While Webster, 23, had enjoyed an eye-opening spring in which he demonstrated an ability to attack the strike zone that ran counter to his minor league career norms, he’s shown some regression during the season. He’s now issued 10 walks in 25 innings, a rate of 3.6 per nine frames, and on Tuesday, he threw strikes on just 53 percent (49 of 92) of his pitches. Read the rest of this entry »
|Wednesday’s Red Sox-Rays matchups: Jon Lester vs. David Price||05.15.13 at 10:24 am ET|
It’ll be a battle of ace left-handers on Wednesday night in St. Petersburg, Fla., with Jon Lester taking the hill for the Red Sox against reigning Cy Young winner David Price.
The undefeated Lester threw a complete-game gem last time out, blanking the Blue Jays and allowing only one hit on the day. The lefty struck out five without walking a batter, bringing his strikeout-to-walk ratio to an even 3-1. He threw 118 pitches in the nine-inning performance, his highest total of the year so far. Lester made only one mistake on the day, allowing a double to Maicer Izturis, the only blemish in what would have otherwise been a perfect game.
The one-hitter clearly was Lester’s most dominant start of the season, but he’s been impressive all year long. Lester heads into his ninth start with a 5-0 record, 2.73 ERA and 0.987 WHIP. He’s finished at least six innings in six of his eight starts, while striking out five or more in every outing.
Lester has taken on the Rays 23 times in his career, facing only the Blue Jays more times. Over those 23 games, he’s 10-8 with a 4.14 ERA while striking out 143 Rays over 139 innings. Tampa Bay gave the Sox lefty some trouble last year, limiting him to only 10 innings over two outings, and scoring 10 runs on 10 hits and five home runs.
Price, who finished 2012 with 20 wins, a league-low 2.56 ERA and an American League Cy Young trophy, has struggled somewhat in his eight starts thus far in 2013, going 1-3 with a 4.78 ERA. Price has allowed five or more runs three times on the year, including his penultimate start in which he gave up nine runs (though only four were earned) on 10 hits and three walks to the Rockies. Apparently, Price has been dealing with some severe allergy issues that have impaired his vision on the mound, and he is being treated with eye drops to curb the symptoms. “All the trainers, they knew that I couldn’t see and that my vision was extremely blurry,” Price said Tuesday about his earlier starts.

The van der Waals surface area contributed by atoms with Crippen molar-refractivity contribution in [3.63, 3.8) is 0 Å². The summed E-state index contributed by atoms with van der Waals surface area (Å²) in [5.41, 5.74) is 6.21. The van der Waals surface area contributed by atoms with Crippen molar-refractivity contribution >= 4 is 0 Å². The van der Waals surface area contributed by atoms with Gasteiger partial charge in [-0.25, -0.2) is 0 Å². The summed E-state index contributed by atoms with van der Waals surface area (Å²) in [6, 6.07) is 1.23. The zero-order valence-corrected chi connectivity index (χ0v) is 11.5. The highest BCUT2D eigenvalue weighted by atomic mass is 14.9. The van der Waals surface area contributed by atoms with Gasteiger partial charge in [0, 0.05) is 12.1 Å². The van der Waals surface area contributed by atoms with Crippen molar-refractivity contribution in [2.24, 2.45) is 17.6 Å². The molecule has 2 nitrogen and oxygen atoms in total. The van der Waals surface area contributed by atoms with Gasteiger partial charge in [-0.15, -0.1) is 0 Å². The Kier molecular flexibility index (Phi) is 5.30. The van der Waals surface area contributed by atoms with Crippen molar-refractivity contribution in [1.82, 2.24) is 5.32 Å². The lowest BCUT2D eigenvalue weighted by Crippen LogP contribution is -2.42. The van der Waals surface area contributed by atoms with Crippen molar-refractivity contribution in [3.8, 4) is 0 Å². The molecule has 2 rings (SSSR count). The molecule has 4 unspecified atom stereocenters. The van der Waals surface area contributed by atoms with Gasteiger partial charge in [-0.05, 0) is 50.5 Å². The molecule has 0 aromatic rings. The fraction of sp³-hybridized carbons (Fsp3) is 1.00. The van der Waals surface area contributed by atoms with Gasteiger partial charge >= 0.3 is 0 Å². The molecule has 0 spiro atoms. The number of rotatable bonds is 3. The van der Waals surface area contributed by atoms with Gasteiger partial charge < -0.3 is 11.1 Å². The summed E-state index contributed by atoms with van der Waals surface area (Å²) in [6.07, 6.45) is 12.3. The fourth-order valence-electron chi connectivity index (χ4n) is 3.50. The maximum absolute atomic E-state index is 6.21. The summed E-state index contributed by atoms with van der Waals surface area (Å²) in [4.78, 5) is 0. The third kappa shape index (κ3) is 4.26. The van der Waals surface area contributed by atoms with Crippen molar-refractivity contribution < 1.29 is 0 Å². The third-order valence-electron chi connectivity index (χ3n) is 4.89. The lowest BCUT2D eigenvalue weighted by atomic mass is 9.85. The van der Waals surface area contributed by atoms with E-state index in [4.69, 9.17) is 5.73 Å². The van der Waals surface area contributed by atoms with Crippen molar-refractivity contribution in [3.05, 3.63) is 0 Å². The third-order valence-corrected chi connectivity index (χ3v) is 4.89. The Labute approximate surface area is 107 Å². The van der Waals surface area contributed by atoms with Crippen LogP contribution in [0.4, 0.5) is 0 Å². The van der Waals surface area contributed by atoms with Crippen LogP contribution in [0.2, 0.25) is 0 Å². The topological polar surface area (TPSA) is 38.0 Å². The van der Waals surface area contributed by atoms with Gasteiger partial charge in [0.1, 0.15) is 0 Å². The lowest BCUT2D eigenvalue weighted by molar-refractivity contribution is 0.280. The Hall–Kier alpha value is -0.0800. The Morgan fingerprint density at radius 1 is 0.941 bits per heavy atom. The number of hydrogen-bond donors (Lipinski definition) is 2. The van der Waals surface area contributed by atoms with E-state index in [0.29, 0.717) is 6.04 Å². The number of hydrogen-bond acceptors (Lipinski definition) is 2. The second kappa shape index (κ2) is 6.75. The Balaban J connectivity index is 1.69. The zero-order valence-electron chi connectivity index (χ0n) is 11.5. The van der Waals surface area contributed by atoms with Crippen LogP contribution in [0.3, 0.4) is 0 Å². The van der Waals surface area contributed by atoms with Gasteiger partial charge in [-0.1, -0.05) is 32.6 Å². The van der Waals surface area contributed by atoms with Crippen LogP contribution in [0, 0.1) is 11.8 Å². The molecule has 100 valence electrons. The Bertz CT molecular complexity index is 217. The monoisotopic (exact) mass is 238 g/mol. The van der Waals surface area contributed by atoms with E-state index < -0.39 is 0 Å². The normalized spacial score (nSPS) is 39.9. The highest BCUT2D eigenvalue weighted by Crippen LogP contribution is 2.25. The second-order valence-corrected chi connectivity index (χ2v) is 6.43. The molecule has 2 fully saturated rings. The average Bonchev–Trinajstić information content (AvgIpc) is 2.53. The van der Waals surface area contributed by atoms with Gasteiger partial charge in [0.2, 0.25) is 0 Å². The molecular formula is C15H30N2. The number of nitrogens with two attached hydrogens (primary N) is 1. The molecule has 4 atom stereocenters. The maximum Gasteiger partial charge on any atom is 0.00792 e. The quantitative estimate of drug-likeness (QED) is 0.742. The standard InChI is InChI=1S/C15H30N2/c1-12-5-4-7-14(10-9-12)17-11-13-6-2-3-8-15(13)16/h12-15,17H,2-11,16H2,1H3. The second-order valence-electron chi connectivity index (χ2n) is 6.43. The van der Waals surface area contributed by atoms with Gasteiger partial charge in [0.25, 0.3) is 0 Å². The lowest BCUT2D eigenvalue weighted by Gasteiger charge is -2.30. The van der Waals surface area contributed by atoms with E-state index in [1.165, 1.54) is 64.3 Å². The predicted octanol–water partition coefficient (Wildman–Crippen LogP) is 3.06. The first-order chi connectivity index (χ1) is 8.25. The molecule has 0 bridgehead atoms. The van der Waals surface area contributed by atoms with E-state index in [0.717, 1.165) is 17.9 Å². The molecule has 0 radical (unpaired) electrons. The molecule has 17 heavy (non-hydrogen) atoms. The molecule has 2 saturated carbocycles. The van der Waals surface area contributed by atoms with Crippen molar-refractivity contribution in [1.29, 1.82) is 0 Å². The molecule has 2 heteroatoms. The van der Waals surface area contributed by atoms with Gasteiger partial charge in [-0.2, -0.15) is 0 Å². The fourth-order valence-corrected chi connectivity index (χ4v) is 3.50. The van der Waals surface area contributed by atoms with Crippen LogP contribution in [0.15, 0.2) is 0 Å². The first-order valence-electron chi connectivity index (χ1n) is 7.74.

Price has had success against the Red Sox in the past, owning an 8-4 record and ERA just south of three in 16 career games. Lester and Price have already met once this year, engaging in a pitchers’ duel at Fenway back on April 13. Both starters allowed only one earned run but neither would get the win; the contest remained knotted at 1-1 until Shane Victorino singled in Jacoby Ellsbury in the bottom of the 10th inning.
|Mike Napoli, Dustin Pedroia explain what went wrong on costly pop-up||05.15.13 at 12:14 am ET|
ST. PETERSBURG, Fla. — It had already been a tough inning for John Lackey. The Red Sox starting pitcher, who carried a 3-0 lead into the fourth inning, had seen that advantage get flushed as an opportunistic Rays team rallied on the strength of four hits — including a check-swing double down the left-field line by Luke Scott.
With runners on second and third and two outs, Lackey’s outing stood in considerable peril. It was 3-3, and a mislocated pitch to Matt Joyce could mean two or even three runs.
But after a first-pitch swing-and-miss changeup, Lackey put a pitch right where he wanted it — a fastball that got on Joyce’s hands. Joyce popped it up a mile (“I hit it on the barrel — I hit it really well, just I hit it really high”), long enough that back down on earth below, trouble started brewing.
The footwork of Mike Napoli and Dustin Pedroia as they crept towards the ball was hesitant, uncertain and in Napoli’s case, a bit faltering. Ultimately, when the ball settled, it did so just behind Napoli and bounced on the ground; Pedroia hollered for Napoli not to touch it, to see if it might roll foul. But it stayed just inside the line, coming to a halt on the dirt of the basepaths.
Two runs scored, with the Rays claiming a 5-3 lead that ultimate provided the final margin of victory. Ballgame.
“It’s frustrating, for sure,” acknowledged Lackey. “I made a pitch, and I needed an out.”
Napoli took full responsibility for the miscue. He suggested that he didn’t lose the ball against the roof, and that instead, his problem was purely fundamental as opposed to visual. Read the rest of this entry »